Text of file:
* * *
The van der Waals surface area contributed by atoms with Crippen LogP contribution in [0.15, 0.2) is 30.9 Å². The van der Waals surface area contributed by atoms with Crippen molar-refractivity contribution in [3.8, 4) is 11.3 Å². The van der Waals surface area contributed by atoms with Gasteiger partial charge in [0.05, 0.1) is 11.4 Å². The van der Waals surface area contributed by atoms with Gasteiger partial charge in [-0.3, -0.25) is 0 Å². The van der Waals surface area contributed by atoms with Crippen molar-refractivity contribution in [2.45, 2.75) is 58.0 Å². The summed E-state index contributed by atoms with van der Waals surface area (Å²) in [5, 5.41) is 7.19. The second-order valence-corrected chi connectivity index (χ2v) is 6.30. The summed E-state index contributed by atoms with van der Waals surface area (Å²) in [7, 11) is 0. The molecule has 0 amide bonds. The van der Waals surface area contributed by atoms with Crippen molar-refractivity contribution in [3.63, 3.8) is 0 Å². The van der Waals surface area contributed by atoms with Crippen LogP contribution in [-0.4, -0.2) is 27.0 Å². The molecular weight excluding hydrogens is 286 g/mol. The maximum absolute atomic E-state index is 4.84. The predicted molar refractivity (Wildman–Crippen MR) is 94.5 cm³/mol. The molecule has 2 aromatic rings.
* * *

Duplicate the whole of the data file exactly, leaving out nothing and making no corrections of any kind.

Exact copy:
The van der Waals surface area contributed by atoms with Crippen LogP contribution in [0.15, 0.2) is 30.9 Å². The van der Waals surface area contributed by atoms with Crippen molar-refractivity contribution in [3.8, 4) is 11.3 Å². The van der Waals surface area contributed by atoms with Gasteiger partial charge in [0.05, 0.1) is 11.4 Å². The van der Waals surface area contributed by atoms with Gasteiger partial charge in [-0.3, -0.25) is 0 Å². The van der Waals surface area contributed by atoms with Crippen molar-refractivity contribution in [2.45, 2.75) is 58.0 Å². The summed E-state index contributed by atoms with van der Waals surface area (Å²) in [5, 5.41) is 7.19. The second-order valence-corrected chi connectivity index (χ2v) is 6.30. The summed E-state index contributed by atoms with van der Waals surface area (Å²) in [7, 11) is 0. The molecule has 0 amide bonds. The van der Waals surface area contributed by atoms with Crippen molar-refractivity contribution in [3.63, 3.8) is 0 Å². The van der Waals surface area contributed by atoms with Crippen LogP contribution in [-0.4, -0.2) is 27.0 Å². The molecular weight excluding hydrogens is 286 g/mol. The maximum absolute atomic E-state index is 4.84. The predicted molar refractivity (Wildman–Crippen MR) is 94.5 cm³/mol. The molecule has 2 aromatic rings.